Nov 08

ABBA – “The Winner Takes It All”

FT + Popular104 comments • 11,181 views

#463, 9th August 1980

“The Winner Takes It All” is pure theatre. In the sense that it’s a showstopper – Andersson and Ulvaeus had been getting itchy with the singles-albums routine and thinking towards the stage for a while, and this song by itself pretty much demanded that an ABBA musical come into being one day. But also in the sense that the song’s context is a performance – a final performance, with an audience of one – and the song is a sequence of desperate, doomed ploys by its singer to win over that audience, even as he’s flipping up his seat, putting on his coat and hat and walking out of the show forever.

This isn’t to say “Winner” is at all phoney – these ploys aren’t really trying to mask the singer’s underlying emotion, which is anguish. But there are plenty of songs about anguish: this is a song about attempts to use it, or spin it. The song, like “Maggie May” or “Don’t Cry For Me Argentina”, takes place in real time; a monologue. The attempts fail – but gloriously.

The first ploy is negotiation – don’t worry; I’m not here to rake over old embers, we’re reasonable people, we both tried our best. The music is gentle, reassuring – the falling piano melody that dominates the song is stately. The chorus, restrained on its first appearance, has a philosophical air.

And then the tone changes, the song becomes a guilt trip. Since we’re reasonable people, how could you let me believe these things? “Building me a home / Thinking I belonged there” – that slightly elongated, stressed “me” is the first hint of steel in Agnetha’s performance. The music has stepped up its pace, the pianos more urgent. There’s more venom in the singing as the song’s trap is sprung: if only fools play by the rules, and life is a dice throw – this metaphysical turn the song’s only lyrical mis-step – then the outcome of the reasonable game is still in doubt. The chorus, second time round, is more strident, more desperate.

The third ploy – a frontal attack. “But tell me, does she kiss, like I used to kiss you?” Agnetha has never sounded sexier, all caressed sibilants and soft vowels, then the regal sweep of “deep inside”. Rules must be obeyed, she shrugs, and the message is – throw the game! But the moment passes: resignation returns, and there’s real bitterness in “a lover – or a friend?”.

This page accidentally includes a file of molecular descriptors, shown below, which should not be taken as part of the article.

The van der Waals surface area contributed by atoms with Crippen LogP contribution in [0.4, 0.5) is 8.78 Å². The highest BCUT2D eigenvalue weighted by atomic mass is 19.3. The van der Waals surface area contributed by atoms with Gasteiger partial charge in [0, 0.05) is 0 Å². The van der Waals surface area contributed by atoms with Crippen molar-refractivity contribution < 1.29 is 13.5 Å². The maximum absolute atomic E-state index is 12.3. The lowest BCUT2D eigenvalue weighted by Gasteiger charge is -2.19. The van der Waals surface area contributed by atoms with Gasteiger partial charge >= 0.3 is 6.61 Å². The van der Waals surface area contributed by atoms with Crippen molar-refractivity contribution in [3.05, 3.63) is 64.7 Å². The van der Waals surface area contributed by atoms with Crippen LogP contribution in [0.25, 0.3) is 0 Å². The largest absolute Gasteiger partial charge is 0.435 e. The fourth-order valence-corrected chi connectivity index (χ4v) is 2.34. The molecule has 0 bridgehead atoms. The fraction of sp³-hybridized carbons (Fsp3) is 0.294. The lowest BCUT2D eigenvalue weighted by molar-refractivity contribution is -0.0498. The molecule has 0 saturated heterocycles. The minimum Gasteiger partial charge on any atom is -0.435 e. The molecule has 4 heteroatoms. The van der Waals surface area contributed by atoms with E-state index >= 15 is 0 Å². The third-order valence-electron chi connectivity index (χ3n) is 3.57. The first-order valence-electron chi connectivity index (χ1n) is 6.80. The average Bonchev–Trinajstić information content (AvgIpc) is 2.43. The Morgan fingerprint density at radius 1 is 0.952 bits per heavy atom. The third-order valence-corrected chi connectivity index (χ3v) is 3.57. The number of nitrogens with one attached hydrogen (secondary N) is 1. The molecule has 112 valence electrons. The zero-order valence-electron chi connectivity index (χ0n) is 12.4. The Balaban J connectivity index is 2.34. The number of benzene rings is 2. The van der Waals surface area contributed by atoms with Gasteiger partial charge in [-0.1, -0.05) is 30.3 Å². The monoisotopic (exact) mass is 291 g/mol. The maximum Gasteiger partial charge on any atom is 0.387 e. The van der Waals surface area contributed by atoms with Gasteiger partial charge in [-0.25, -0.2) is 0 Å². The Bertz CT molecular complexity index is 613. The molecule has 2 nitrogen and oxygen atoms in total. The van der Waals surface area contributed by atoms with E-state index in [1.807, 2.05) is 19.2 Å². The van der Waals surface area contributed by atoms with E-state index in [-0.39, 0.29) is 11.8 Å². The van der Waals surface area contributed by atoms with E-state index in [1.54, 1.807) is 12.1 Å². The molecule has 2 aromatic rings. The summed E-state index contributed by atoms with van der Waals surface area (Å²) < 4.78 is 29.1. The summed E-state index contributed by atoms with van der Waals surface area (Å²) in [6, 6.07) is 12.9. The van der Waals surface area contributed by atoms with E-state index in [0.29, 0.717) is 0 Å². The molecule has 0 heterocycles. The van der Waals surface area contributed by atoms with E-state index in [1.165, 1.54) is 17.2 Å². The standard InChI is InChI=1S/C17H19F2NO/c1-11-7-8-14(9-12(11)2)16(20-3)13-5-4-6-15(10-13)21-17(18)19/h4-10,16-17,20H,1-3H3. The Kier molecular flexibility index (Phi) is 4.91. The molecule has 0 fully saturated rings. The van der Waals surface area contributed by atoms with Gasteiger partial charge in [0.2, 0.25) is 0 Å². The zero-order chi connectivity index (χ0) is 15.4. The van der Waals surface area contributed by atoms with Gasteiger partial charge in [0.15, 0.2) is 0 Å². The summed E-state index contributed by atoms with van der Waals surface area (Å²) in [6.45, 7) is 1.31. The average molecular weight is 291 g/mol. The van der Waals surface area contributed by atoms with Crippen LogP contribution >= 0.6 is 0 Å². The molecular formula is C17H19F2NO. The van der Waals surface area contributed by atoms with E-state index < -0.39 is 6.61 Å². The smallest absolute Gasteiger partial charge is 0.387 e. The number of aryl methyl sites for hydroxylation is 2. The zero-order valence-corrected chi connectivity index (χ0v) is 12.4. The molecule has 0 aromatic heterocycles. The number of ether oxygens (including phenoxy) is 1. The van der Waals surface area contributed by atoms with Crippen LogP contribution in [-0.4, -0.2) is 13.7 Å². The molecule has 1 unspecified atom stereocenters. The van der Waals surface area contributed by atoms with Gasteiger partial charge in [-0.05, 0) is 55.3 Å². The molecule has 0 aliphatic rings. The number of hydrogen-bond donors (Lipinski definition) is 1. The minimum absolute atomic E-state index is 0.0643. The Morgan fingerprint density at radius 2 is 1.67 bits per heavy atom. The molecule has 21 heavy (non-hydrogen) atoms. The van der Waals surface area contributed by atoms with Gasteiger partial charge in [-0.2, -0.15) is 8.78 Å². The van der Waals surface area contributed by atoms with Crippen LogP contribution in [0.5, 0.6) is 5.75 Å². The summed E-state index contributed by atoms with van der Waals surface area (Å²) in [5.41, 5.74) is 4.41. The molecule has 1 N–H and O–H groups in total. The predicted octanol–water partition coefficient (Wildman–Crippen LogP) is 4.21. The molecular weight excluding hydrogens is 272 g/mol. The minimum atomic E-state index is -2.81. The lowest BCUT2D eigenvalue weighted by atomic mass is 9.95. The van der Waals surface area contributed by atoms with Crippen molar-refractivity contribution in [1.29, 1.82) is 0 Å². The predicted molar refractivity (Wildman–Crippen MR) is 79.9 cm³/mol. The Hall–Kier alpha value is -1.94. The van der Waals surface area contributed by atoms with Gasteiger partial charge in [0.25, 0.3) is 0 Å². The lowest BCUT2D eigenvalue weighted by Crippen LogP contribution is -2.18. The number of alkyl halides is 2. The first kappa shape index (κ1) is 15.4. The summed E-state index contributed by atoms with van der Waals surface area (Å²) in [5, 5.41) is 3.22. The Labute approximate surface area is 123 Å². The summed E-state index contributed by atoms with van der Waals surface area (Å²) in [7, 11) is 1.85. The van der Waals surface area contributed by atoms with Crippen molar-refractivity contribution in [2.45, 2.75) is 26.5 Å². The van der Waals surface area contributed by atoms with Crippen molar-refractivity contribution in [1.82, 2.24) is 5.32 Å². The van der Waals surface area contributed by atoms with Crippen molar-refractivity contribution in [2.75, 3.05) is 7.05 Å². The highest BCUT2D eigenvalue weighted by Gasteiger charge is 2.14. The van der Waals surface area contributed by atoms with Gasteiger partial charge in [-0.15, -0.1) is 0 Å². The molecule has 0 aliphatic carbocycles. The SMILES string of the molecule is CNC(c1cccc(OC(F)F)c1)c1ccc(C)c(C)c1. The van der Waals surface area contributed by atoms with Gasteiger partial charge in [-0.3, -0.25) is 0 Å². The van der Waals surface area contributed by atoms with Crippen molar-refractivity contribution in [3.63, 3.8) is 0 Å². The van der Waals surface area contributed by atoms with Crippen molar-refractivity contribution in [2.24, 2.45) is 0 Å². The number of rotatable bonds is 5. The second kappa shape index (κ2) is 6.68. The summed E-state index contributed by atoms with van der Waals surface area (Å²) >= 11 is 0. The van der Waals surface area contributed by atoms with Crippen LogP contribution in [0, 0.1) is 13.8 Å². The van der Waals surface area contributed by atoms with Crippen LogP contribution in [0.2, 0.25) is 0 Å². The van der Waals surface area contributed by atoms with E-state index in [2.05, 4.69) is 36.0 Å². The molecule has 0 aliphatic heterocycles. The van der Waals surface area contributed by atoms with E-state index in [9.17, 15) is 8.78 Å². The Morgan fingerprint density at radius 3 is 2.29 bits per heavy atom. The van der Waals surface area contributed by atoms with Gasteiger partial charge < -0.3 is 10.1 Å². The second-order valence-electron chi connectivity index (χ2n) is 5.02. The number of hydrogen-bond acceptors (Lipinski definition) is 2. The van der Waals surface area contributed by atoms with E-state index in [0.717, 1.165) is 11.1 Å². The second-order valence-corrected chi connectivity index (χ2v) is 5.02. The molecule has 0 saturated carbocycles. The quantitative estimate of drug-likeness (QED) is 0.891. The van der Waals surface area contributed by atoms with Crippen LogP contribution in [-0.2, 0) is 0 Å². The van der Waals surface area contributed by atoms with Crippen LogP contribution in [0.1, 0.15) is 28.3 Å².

Which leaves just abjection, the real last throw of those dice: the music subsides, and for the first time the singer sounds broken, hesitant, perhaps horrified by how the conversation is turning out. “Seeing me so tense – no self-con…fidence”: it’s pitiful. And in the end, with a flick of the voice – that conspiratorial “but you see” – her pride returns, and the ranging final chorus is a defiant self-justification of what she’s just put her audience (him, and us) through.

On the video, the members of ABBA laugh and clink glasses, reminding us that there’s a third layer of theatre here, the public disintegration of a real life marriage. That layer’s become shorthand for the whole song – “Winner” as a divorce epic. But the specifics are unfair on the song: as “Dancing Queen” was to their world-beating peak, “Winner” is to the wintry late ABBA – a monumental combination of supreme craft and bittersweet subtlety. And more – it’s one of pop’s great pieces of acting.



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  1. 31
    Tom on 19 Nov 2008 #

    I think the retro-fitting – which hopefully I’ve contributed to in my own small way ;) – is because the band NEEDED more retro-appreciation than most. They had a lot of factors going against them which tend* to lead to critical neglect: immense mainstream popularity; loved by women, and sentimentally loved by women at that; cross-generational appeal; European; a clothes sense that left something to be desired…

    So to dig through this to get at what’s good about them required a bit of effort. In my reviews I’ve tried to pick apart why I think the craft of ABBA – the mix of performance, lyric, and music – is so effective.

    There are substantial criticisms to be made of ABBA – their attempts at funkiness and dance music are often risible; their jokes were usually bad; they could often be trite; they weren’t (as Rosie says) particularly groundbreaking (their stoical grown-upness is a rarity in white pop but it had a mirror in adult 70s soul). But every band has flaws.